Crime losses, especially those resulting from Social Engineering, have caused some insurers to leave the market completely (Axis, Navigators) and other traditional markets (AIG, Zurich, Chubb) to restrict coverage, increase premium and excess levels.
- Professional Indemnity (PI) and Construction
The UK PI market, especially for the Construction sector, has deteriorated significantly over the last two years, and it continues to do so at pace.
There has been continued dramatic fallout following severe losses including the Grenfell Tower tragedy (2017) impacting building regulations, fire safety procedures and the risk exposures of architects and cladding contractors. A number of complex disputes across large infrastructure projects, (especially in the Waste-to-Energy sector), has been exacerbated by the potential lack of insurer recoveries and supply-chain resilience driven by such fine profit margins and highlighted by the demise of Carillion (2018). A tough contracting environment, with intensely competitive procurement processes and onerous contractual obligations being forced on contractors, is causing serious concern for PI insurers.
Underwriting Construction PI, especially in relation to ‘Design & Construct’ contractors, has therefore proved far from profitable for many insurers, with various insurers withdrawing from the UK PI market entirely, and several others have ceased underwriting Construction PI. A 2018/9 Lloyd’s of London crackdown targeted loss-making syndicates, culminating in Lloyd’s restricting how much PI business syndicates are permitted to underwrite; no syndicate has been allowed to increase the amount of PI premium they underwrite in 2019, with Lloyd’s making a net loss of £435m on PI over the last 6 years.
As a result, insurers are looking to limit their exposures by reducing capacity, increasing premium rates, challenging low deductibles, and enforcing coverage restrictions. This underwriting strategy is especially extreme in sectors involving the advice, supply or installation of cladding materials.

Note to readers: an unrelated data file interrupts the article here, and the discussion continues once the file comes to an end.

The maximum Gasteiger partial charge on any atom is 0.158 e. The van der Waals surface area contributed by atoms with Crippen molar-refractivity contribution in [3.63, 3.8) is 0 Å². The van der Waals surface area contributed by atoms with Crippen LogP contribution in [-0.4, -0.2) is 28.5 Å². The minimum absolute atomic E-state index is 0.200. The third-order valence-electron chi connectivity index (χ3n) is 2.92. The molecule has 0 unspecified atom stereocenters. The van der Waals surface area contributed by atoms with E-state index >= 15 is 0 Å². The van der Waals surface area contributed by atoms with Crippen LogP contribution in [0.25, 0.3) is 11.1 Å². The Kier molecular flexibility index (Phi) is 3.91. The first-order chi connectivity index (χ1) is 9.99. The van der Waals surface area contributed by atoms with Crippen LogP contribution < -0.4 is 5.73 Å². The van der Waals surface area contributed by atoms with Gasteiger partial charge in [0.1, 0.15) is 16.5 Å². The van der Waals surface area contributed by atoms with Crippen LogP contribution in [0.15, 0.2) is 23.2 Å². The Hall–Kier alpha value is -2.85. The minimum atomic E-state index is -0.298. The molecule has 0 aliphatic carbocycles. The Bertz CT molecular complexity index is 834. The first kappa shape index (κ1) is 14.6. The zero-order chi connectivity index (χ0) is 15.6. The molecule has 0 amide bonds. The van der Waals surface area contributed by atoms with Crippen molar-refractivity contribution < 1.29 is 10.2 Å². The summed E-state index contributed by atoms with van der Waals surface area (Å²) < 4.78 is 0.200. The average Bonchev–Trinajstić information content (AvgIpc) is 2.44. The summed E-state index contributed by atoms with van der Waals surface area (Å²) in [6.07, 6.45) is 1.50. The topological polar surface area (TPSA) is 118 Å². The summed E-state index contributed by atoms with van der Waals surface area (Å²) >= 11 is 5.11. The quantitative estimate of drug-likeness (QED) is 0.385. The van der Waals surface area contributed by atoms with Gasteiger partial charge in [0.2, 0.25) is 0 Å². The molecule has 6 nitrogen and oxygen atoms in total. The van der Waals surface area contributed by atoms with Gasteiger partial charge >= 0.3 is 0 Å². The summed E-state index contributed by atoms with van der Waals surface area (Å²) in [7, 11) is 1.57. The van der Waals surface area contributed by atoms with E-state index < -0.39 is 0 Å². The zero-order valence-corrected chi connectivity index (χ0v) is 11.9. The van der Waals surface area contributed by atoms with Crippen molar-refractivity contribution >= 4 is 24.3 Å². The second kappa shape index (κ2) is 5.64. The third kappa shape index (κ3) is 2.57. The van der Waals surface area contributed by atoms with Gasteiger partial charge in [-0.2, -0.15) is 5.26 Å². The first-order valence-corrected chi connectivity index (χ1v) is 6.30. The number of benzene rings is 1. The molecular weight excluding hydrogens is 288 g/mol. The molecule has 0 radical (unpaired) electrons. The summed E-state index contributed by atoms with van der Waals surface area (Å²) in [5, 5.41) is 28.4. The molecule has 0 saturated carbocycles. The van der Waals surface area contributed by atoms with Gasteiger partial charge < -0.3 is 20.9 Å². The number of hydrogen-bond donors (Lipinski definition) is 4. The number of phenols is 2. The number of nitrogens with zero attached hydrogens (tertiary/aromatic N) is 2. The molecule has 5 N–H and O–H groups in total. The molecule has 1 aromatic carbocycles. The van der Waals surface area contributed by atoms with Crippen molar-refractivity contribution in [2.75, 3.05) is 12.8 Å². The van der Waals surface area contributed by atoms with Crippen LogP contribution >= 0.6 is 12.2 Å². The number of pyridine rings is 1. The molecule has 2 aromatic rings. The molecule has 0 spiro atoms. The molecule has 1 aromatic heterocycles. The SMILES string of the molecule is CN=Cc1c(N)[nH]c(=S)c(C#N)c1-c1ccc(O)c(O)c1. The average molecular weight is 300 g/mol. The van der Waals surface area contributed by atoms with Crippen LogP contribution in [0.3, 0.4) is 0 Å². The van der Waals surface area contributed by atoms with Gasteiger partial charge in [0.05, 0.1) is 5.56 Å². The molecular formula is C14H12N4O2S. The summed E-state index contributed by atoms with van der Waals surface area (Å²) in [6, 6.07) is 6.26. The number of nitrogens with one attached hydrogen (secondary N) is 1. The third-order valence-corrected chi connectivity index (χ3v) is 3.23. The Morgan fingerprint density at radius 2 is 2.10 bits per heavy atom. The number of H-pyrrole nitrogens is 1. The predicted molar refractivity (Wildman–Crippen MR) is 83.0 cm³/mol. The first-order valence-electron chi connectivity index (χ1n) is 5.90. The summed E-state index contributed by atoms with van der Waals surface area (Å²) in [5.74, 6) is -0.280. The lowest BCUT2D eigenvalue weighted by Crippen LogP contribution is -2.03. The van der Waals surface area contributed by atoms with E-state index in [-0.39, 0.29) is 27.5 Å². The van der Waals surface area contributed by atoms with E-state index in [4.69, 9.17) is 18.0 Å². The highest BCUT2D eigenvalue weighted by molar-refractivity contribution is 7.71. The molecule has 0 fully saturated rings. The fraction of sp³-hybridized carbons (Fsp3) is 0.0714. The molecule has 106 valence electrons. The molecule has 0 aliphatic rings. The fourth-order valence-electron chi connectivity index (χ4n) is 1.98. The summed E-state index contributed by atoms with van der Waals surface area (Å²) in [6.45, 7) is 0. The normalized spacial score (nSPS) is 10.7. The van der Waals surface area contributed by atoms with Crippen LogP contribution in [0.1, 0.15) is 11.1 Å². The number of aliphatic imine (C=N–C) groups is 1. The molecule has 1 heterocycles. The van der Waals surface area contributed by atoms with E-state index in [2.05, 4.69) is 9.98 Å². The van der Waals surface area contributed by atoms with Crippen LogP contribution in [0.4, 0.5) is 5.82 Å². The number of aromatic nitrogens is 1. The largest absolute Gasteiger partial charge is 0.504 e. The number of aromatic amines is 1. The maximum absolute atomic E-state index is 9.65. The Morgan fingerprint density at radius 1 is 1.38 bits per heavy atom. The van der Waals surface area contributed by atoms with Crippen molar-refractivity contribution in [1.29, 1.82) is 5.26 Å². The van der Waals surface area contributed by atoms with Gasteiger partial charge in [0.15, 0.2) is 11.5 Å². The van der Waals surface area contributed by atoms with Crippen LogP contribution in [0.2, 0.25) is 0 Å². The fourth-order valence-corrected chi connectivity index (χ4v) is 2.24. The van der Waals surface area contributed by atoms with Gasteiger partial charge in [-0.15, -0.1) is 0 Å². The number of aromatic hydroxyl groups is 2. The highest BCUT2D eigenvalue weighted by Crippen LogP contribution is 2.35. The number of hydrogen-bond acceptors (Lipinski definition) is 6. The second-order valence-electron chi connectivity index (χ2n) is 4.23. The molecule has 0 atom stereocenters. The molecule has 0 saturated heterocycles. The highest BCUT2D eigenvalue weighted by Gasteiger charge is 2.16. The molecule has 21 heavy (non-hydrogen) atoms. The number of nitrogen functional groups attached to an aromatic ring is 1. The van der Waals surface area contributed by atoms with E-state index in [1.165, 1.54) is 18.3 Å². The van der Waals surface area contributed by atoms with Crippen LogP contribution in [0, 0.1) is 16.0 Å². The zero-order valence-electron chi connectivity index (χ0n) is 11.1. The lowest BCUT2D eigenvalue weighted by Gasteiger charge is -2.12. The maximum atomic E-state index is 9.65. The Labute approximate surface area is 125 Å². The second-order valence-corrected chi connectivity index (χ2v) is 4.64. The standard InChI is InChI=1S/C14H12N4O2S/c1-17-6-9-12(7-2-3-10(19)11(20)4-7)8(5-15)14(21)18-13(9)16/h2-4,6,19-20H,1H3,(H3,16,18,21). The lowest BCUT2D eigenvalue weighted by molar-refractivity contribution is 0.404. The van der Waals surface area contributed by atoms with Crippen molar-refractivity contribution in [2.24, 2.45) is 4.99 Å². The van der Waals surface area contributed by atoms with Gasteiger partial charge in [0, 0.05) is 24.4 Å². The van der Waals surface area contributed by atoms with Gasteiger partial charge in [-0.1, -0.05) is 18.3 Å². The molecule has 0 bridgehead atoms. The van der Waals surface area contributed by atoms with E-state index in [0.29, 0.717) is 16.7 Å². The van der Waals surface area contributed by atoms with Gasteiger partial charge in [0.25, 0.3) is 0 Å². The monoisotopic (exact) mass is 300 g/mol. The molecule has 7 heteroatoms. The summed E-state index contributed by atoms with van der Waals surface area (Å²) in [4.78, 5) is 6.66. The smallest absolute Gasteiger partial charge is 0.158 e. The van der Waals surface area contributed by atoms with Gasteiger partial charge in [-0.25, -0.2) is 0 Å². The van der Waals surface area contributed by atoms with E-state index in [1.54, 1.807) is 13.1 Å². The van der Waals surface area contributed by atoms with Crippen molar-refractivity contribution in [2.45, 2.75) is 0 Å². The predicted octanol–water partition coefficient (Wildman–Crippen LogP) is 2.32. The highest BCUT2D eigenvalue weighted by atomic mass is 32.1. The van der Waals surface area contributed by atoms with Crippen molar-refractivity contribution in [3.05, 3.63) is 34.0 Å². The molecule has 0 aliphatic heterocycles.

- Higher-Risk Property
Since the reinsurance renewal season in 2019, primary insurers have begun to reduce the capacity available for clients in higher-risk sectors either due to their construction materials (polystyrene combustible panels or ACM cladding), heat processes (welding, cooking, frying), combustible materials (timber processing, waste/recycling), lack of protections (suppression/ sprinklers) and flood exposure.
At least twenty major (£10m+) fires occurred in tower blocks in Q3 2019 alone, including the Premier Inn in Bristol, Holiday Inn in Walsall, a school in Dunfermline, a retirement complex in Crewe and multiple residential and commercial buildings. These are almost exclusively of timber-frame construction and/or including expanded polystyrene or ACM composite panels, similar to the combustible materials involved in the tragedy of Grenfell Tower. The trend shows no signs of slowing with recent hotel fires in Eastbourne (Claremont, November) and Brentford (Travelodge, December). These continued high-rise fires are in addition to major food and beverage losses, including the Ocado fire (Andover, February - over £100m), Masons Gin (April) and Omega Ingredients (August).
An extremely disciplined underwriting approach is being applied irrespective of claims performance and is therefore it is imperative that brokers are able to differentiate their risks to insurers based on the quality of their construction methods, risk management and mitigation standards, business continuity/ resilience and ongoing investment in risk improvements including installation/ upgrade of fire protection (sprinklers and suppression), composite panel replacement and flood protections etc.